News 2005
2006 Chuck AdamsHalloween 2006

Bowhunting Recognized as Key For Urban Deer Control

Deer automobile accidents annually cause more than a billion dollars in vehicle damage, kill hundreds of people, and injure thousands more. Such statistics have led many towns to seek a safe way to decrease deer herds, and allowed bowhunting to find it's niche.

In February, USA Today highlighted several towns that have kicked off bowhunting to find the following:

Fort Smith and Barling, Arkansas lifted bans established a bowhunt in a 7,200-acre area that lies in both towns. The hunt was instituted because the overabundant local deer herd might starve. It will also help reduce the risk of the animals roaming into the area as it fills with new homes and businesses.

Two public parks in Kansas City, MO held pilot bowhunts in 2006. Forty-one deer were taken from late November to Dec. 10. The City Council authorized the hunts after learning that at least 400 deer were hit by vehicles in the city annually.

Bowhunters in Warsaw, Indiana took 20 deer during a three-week archery season in November. Councilman,an Jeff Grose said "We felt the residents in that area had a legitimate argument to declare the deer population a nuisance."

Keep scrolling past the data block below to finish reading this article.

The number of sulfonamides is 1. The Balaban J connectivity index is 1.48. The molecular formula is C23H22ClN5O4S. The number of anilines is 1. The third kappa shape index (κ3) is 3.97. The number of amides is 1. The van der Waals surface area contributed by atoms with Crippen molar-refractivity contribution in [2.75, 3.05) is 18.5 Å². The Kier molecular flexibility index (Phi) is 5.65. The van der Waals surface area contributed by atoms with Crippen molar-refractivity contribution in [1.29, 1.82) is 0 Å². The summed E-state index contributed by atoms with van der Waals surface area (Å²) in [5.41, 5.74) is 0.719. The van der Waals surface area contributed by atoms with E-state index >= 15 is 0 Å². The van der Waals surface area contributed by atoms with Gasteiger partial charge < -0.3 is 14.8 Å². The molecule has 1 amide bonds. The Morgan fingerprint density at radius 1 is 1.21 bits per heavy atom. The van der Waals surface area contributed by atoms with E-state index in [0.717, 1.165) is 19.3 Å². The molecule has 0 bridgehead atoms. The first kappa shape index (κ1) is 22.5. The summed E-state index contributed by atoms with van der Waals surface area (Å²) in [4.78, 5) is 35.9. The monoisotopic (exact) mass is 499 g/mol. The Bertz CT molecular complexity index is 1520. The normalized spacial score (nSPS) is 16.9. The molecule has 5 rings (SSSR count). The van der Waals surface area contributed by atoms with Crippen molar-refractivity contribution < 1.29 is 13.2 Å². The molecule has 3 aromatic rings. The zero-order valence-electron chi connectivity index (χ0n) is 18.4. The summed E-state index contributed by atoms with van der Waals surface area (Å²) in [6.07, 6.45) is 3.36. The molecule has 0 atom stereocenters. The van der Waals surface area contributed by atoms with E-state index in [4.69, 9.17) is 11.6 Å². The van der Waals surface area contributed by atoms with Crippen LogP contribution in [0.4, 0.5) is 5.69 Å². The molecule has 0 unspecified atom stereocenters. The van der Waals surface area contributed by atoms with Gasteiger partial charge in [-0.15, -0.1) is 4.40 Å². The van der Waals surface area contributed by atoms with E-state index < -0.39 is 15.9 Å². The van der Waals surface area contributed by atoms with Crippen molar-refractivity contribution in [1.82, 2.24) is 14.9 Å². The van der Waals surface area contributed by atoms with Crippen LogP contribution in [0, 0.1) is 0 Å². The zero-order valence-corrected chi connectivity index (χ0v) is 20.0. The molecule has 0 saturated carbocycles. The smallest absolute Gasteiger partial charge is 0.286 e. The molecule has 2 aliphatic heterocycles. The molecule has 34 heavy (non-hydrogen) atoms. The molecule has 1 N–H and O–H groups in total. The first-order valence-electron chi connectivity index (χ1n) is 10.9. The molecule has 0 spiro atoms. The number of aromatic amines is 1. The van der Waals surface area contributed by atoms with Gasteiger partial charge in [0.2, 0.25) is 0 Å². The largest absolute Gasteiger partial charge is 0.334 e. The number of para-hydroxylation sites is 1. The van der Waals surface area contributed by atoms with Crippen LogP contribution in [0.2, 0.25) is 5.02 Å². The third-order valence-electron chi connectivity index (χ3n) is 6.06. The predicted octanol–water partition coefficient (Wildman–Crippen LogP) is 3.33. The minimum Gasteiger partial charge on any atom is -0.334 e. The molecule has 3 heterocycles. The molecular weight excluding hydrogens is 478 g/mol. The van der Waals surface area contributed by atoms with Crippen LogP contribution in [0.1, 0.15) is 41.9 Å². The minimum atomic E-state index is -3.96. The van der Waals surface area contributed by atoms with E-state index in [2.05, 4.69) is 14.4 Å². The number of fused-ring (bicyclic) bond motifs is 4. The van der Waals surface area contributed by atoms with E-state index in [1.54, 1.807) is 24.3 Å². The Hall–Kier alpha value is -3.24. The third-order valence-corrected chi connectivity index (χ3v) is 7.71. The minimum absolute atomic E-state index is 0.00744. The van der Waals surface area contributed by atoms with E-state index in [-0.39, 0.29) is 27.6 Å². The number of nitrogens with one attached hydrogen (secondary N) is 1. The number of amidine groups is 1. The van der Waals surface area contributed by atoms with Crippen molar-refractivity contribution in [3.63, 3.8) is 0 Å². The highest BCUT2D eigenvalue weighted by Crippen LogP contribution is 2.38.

After reports of overabundant deer damaging property and being the cause of multiple automobile accidents, Almosa, Colorado allowed hunting with bows and shotguns on a city-owned golf course until Feb. 28.

Suburbs of Des Moines, St. Louis, Cleveland, and Columbus, Ohio have also staged bow hunts or are considering doing so.

"Bowhunting is a safe and effective deer control," said USSA President Bud Pidgeon. "Anti-hunters try to pressure many local governments to use costly, ineffective methods such as deer birth control, but it's the bowhunt that proves worthwhile."

The insurance Institute for Highway Safety reports nationwide, deer collisions with cars cause $1.1 billion in vehicle damage annually. These accidents kill 150 people and injure 29,000 others. The National average car insurance claim for a deer collision is $2,800.

For this article and many more like it please visit the U.S. Sportsmen's Alliance at

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